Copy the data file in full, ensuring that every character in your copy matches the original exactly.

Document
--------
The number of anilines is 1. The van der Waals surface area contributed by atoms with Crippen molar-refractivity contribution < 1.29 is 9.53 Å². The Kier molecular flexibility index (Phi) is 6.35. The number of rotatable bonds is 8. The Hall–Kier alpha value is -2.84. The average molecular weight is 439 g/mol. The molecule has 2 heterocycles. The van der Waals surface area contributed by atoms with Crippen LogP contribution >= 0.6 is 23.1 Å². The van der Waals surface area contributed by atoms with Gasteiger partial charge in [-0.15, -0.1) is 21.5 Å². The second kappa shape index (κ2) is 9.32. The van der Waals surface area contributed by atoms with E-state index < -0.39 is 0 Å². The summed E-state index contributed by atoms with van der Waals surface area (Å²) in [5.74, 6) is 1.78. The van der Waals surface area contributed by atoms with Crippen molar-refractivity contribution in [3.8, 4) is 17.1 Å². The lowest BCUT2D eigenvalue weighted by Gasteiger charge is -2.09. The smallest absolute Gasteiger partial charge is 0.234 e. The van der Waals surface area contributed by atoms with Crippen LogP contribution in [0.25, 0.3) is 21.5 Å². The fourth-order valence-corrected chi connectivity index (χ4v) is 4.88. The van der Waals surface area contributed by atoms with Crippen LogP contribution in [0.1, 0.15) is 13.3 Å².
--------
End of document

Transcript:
The number of anilines is 1. The van der Waals surface area contributed by atoms with Crippen molar-refractivity contribution < 1.29 is 9.53 Å². The Kier molecular flexibility index (Phi) is 6.35. The number of rotatable bonds is 8. The Hall–Kier alpha value is -2.84. The average molecular weight is 439 g/mol. The molecule has 2 heterocycles. The van der Waals surface area contributed by atoms with Crippen LogP contribution >= 0.6 is 23.1 Å². The van der Waals surface area contributed by atoms with Gasteiger partial charge in [-0.15, -0.1) is 21.5 Å². The second kappa shape index (κ2) is 9.32. The van der Waals surface area contributed by atoms with E-state index < -0.39 is 0 Å². The summed E-state index contributed by atoms with van der Waals surface area (Å²) in [5.74, 6) is 1.78. The van der Waals surface area contributed by atoms with Crippen molar-refractivity contribution in [3.8, 4) is 17.1 Å². The lowest BCUT2D eigenvalue weighted by Gasteiger charge is -2.09. The smallest absolute Gasteiger partial charge is 0.234 e. The van der Waals surface area contributed by atoms with Crippen LogP contribution in [0.25, 0.3) is 21.5 Å². The fourth-order valence-corrected chi connectivity index (χ4v) is 4.88. The van der Waals surface area contributed by atoms with Crippen LogP contribution in [0.1, 0.15) is 13.3 Å².